Backed by funding from the Andrew W. Mellon Foundation, faculty at the Duke Global Health Institute (DGHI), including Kearsley (“Karrie”) Stewart and Deborah Jenson, are engaged in developing a critical framework for the emerging field of global health humanities. This project is part of a $1.3 million grant to Duke’s John Hope Franklin Humanities Institute (FHI) that will involve Duke faculty and more than 100 leading scholars worldwide in an exploration of the future of humanities scholarship. In addition to her DGHI appointment, Jenson is also the director of FHI.
The grant, called “Humanities Futures,” enables FHI, along with Duke’s humanities departments and interdisciplinary units, to organize a number of programs, including invited speaker series, public conversations, working groups and seminars. Speakers will contribute position papers on disciplinary and interdisciplinary dynamics in the humanities in their research areas, and these papers will eventually be collected and published on a website.
Working Group Is Examining Intersections between Global Health and Humanities
Medical humanities education has a long history of using poetry, stories, visual art, film and other media to help physicians learn how to engage more effectively with their patients. Stewart and Jenson, who lead the global health humanities working group, believe that the field of global health—and global health researchers and practitioners—can also benefit from tapping into the humanities.
However, according to Stewart, global health differs from the medical field in that the core skills for global health practitioners do not focus on the doctor-patient dyad, but rather on “understanding that the health of a single patient is enmeshed in a complex system of individual behaviors, family and community relationships, environmental surroundings, economic limitations and structural injustices.”
Therefore, as part of the Humanities Futures project, Stewart and Jenson are facilitating an intellectual inquiry into what types of collaboration between the humanities and global health will help global health researchers and practitioners be more effective, efficient and innovative.
“Global health humanities highlights the importance of culturally and linguistically-grounded methodologies in global health sites,” Jenson notes. “The field of global health also reveals the ‘real world’ impact of humanities expertise.”
DGHI professor and senior advisor Dennis Clements strongly supports the integration of humanities into global health programs of study. “The humanities have long been overlooked as instrumental in improving global health,” he said. “Incorporating language, art, music and history into the understanding of a culture allows one to design effective global health support for a community.”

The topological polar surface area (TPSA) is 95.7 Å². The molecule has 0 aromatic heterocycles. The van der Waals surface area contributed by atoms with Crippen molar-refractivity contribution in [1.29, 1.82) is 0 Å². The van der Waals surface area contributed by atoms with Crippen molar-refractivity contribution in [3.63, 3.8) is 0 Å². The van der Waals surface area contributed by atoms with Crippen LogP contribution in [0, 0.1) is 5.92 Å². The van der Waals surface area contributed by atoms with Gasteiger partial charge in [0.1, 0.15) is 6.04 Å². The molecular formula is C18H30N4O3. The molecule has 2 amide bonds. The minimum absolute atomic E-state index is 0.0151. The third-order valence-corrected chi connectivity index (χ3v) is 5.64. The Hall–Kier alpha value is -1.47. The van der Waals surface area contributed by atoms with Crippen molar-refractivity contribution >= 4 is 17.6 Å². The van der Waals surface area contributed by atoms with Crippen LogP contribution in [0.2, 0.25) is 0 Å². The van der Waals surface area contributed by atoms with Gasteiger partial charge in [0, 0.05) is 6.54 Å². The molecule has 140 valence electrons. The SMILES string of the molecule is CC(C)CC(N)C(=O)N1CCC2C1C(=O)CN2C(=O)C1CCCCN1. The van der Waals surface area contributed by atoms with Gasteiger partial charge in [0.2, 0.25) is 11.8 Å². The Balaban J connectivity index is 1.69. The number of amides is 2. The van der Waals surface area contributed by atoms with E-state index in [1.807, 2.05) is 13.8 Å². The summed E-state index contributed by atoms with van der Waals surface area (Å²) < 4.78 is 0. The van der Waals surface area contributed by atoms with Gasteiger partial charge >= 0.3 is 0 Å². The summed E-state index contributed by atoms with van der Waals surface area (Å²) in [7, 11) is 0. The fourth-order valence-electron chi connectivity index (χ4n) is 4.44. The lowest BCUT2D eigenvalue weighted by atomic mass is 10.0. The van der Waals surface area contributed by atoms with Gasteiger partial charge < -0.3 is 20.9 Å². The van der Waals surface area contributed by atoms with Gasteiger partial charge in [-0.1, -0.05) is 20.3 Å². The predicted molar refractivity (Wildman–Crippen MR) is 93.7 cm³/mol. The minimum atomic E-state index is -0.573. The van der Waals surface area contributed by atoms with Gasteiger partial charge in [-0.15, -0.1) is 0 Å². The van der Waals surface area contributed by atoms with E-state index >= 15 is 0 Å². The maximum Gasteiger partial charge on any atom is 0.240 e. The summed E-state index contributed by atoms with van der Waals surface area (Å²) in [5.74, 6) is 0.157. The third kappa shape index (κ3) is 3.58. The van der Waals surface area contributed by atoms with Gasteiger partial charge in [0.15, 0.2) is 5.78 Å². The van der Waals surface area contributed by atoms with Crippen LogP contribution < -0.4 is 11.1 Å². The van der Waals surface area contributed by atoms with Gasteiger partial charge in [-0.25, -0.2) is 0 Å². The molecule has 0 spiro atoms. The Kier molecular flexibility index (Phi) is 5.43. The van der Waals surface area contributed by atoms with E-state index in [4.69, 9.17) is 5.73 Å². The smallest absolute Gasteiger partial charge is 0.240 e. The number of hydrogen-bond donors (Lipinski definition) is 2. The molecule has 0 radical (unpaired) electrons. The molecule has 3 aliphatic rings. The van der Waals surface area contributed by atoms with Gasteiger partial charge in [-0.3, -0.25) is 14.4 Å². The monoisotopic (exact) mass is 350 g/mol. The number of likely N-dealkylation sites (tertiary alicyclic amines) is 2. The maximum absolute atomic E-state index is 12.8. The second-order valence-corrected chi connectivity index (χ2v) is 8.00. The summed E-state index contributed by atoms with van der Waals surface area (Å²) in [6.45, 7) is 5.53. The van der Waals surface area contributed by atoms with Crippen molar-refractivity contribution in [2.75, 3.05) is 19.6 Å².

Inaugural Event Will Spark Conversation about Global Health Humanities Framework
This Thursday, April 9, from 9am to 12:30pm, Stewart and Jenson will host the project’s inaugural event: a public workshop on “Theorizing the Emerging Field of Global Health Humanities,” which will address the following questions:
- What is the role of the humanities and in particular, modern foreign languages, in health and in global health?
- What is an ideal collaboration between humanists and global health practitioners, and what is the benefit to students, both humanities and medical?
Holly Tucker, professor in the department of French and Italian and in the Center for Biomedical Ethics and Society at Vanderbilt University, will deliver the keynote address. Following the keynote, titled “Medical Humanities, Global Health Humanities: Reflections on Identities, Practices and Potential,” a panel of three discussants will offer reflections on Tucker’s talk. The discussants will include:
- Duke clinical psychology PhD student Elsa Friis, also a 2014 graduate of the Duke Master’s of Science in Global Health program
- Rebecca Messbarger, professor of Italian, history, and women, gender and sexuality studies at the Washington University in St. Louis
- Corinna Treitel, history professor at the Washington University in St. Louis
In the afternoon, Stewart and Jenson will facilitate a discussion with faculty from across Duke—including the School of Medicine, DGHI, and various humanities departments—to begin formulating a framework for global health humanities at Duke and beyond. They’ll consider whether existing social science and humanities theories could apply to the study of global health and how the concept of global health humanities differs from medical humanities, among other topics.
The event is sponsored by the FHI Mellon Humanities Futures Working Group in Global Health Humanities and the Trent Center for Bioethics, Humanities and History of Medicine at the Duke School of Medicine.